14th Jul 2020

Infrastructure scheme set for go-ahead before EU summit

A pilot phase for European infrastructure projects - part of plans to kickstart growth in Europe - is expected to be agreed ahead of a mid-week meeting of EU leaders in Brussels where jobs and the economy take top billing.

The Danish EU presidency is to agree a deal with the European Parliament on Tuesday (22 May) on the introduction of so-called project bonds from 2012 to 2014.

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  • The project bond scheme - designed for infrastructure - will be temporary for now (Photo: cosmo flash)

The temporary scheme would use €230 million of unspent EU money, plus money from the private sector and the European Investment Bank in future infrastructure projects.

The deal would be the first concrete EU growth initiative since Socialist Francois Hollande took over as President of France earlier this month. His election shifted the nature of Europe's economic debate away from its sole focus on austerity measures.

A project bond agreement would also come on the eve of an informal meeting of EU leaders to discuss employment and growth in the economically battered Union.

Although the meeting is happening at a time when the eyes of the world are once more fixed on the eurozone, the discussions - held over dinner - are not expected to deliver any concrete decisions.

In his invitation letter, EU Council President Herman Van Rompuy stressed that as the meeting is informal so that EU leaders can have "as open and frank an exchange as possible."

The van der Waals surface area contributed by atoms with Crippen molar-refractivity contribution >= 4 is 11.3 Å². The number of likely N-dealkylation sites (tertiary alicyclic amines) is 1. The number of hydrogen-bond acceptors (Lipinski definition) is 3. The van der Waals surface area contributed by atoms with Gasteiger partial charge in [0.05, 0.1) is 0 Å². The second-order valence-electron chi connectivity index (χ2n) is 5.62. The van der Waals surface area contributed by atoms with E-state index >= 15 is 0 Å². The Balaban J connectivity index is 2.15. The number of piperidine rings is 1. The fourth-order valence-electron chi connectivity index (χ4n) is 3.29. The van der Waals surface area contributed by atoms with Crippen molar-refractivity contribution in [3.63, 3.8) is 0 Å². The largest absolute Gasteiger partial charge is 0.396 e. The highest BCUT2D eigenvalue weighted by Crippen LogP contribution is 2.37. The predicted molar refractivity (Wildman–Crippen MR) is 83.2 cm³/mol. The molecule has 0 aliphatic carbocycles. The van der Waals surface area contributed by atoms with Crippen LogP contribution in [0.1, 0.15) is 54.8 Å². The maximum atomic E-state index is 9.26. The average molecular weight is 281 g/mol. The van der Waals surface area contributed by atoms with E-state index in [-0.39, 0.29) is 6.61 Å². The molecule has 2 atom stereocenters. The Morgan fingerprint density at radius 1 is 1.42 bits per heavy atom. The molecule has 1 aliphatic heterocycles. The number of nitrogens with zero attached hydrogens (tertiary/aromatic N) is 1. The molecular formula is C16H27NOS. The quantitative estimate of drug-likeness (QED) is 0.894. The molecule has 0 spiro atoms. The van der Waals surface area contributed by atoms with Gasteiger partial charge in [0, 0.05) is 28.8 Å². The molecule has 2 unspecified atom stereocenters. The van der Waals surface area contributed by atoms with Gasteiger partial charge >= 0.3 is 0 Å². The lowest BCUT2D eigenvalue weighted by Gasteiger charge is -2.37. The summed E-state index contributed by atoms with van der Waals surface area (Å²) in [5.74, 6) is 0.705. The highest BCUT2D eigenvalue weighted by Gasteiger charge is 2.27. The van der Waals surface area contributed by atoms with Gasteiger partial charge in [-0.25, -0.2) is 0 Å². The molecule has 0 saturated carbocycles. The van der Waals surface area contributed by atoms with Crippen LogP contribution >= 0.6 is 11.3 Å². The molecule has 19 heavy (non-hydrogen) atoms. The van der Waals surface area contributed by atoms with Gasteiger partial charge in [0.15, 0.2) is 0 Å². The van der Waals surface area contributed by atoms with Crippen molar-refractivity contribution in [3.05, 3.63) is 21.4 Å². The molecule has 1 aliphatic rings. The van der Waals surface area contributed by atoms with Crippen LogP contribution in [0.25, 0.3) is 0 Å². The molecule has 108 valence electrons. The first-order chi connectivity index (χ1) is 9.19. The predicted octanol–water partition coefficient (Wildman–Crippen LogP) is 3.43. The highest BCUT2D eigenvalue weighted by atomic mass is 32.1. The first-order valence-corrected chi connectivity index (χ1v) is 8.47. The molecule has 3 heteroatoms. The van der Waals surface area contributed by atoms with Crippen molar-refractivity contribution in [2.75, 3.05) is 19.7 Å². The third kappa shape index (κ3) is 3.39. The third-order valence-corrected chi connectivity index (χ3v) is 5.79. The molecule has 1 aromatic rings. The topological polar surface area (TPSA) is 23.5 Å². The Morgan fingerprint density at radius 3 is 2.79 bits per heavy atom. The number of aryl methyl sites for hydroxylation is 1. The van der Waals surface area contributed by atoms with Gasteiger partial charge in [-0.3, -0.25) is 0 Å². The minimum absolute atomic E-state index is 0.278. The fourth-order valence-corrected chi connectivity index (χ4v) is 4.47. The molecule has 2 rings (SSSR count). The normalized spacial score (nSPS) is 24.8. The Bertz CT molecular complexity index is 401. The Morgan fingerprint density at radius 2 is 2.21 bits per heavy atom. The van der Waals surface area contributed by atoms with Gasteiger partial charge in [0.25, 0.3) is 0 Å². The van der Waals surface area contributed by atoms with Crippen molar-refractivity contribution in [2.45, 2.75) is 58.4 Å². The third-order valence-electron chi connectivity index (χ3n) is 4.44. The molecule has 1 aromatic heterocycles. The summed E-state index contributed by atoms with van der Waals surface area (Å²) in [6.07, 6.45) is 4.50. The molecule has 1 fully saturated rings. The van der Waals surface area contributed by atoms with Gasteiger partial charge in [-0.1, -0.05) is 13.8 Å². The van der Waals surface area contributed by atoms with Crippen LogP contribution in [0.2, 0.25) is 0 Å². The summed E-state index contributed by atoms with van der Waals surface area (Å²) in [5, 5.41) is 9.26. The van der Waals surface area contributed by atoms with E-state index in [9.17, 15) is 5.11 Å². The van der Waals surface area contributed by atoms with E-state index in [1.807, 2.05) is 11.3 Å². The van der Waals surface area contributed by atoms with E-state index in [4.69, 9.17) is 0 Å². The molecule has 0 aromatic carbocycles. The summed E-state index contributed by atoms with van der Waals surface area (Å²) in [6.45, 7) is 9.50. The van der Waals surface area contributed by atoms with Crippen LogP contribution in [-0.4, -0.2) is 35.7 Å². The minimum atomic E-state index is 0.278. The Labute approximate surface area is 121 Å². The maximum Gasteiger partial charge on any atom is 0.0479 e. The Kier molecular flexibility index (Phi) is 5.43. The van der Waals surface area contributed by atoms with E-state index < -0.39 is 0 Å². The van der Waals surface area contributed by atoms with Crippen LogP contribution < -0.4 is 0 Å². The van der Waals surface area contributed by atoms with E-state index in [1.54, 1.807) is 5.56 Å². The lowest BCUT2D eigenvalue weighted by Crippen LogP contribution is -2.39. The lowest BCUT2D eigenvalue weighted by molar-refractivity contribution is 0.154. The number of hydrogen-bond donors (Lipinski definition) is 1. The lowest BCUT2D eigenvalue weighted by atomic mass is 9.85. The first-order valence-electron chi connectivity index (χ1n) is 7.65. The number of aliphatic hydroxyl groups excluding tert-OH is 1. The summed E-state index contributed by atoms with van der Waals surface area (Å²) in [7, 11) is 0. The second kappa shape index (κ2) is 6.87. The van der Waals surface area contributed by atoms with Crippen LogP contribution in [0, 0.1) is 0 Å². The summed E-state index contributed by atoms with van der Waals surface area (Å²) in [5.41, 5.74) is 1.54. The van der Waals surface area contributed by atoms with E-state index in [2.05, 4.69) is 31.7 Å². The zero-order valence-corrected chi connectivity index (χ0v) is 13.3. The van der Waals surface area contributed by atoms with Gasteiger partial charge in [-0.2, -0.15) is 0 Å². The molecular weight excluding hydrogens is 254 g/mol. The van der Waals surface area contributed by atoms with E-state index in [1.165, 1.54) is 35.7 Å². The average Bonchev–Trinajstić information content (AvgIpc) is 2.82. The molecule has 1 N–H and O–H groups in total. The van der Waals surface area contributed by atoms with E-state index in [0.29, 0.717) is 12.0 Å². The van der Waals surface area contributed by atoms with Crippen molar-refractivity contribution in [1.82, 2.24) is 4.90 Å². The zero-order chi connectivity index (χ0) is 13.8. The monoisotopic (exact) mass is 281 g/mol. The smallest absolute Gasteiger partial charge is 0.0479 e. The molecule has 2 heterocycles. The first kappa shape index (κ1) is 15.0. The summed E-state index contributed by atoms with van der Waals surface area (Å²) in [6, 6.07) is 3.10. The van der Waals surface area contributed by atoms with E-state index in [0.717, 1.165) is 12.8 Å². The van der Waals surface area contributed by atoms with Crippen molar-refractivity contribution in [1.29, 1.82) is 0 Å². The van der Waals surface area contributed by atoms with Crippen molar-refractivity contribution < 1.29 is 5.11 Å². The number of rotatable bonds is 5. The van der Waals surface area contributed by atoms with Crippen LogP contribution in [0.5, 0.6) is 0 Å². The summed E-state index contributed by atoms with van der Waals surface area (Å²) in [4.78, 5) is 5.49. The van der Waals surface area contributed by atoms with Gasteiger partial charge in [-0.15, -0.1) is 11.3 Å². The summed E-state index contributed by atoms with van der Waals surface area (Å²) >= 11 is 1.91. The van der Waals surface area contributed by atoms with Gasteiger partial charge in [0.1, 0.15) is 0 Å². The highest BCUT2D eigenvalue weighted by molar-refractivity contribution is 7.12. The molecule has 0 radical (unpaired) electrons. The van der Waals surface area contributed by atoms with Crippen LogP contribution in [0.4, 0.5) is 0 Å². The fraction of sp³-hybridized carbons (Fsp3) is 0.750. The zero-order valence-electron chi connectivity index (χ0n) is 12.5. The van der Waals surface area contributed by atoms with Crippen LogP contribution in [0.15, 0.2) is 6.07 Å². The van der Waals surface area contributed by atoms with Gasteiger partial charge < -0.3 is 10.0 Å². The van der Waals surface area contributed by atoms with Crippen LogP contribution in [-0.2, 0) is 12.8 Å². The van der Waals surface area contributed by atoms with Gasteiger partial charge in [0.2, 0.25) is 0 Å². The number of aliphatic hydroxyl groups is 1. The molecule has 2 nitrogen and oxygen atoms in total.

Among the growth-making measures likely to be discussed are increasing the funds of the European Investment Bank (EIB) and the better use of EU structural fund money.

The funds increase for the EIB is seen by several member states as an easy way of promoting growth as extra money sent to the bank is not counted as part of a member state's deficit. But detractors fear that the bank's top credit rating risks being downgraded if it becomes involved in more, but less worthy, projects.

The EU commission, for its part, is also pushing for "unspent" structural funds to be put to use. But this is also proving to be controversial. What the commission sees as "wasted money," noted one senior EU diplomat, finance ministers see as "saved money."

"We can move things forward so that we can take decisions in June," said Van Rompuy referring to the EU's traditional summer summit.

One reason for the decision-free outcome of Wednesday's meeting are the forthcoming parliamentary elections in France and Greece's second election.

France's parliamentary election means that Hollande will be politically unable to make any compromises on Wednesday.

He has already indicated that he will raise the issue of mutualising eurozone debt - a no-go for Germany - and focussed much of his electoral campaign on a promise to open Berlin's budget-balancing fiscal compact treaty.

Meanwhile, Greece is in caretaker mode ahead of the 17 June election, which some EU leaders have billed as a referendum on the country's continued membership of the single currency after a majority of voters rejected the tough conditions attached to its bail-out.

While the French and Greek votes loom next month, there is also a sense that ideas which have previously been aired and dismissed might be on the table again.

These include eurobonds, changing the role of the European Central Bank to focus more on growth, and allowing the eurozone bail-out fund to directly recapitalise banks

"In light of the new direction coming out of Paris, all of these issues will be getting a new hearing," said the EU diplomat.

For his part, Van Rompuy wrote: "It is not too early to think ahead and to reflect on possible more fundamental changes ... In many ways, the perspective of moving towards a more integrated system would increase confidence in the euro and the European economy."

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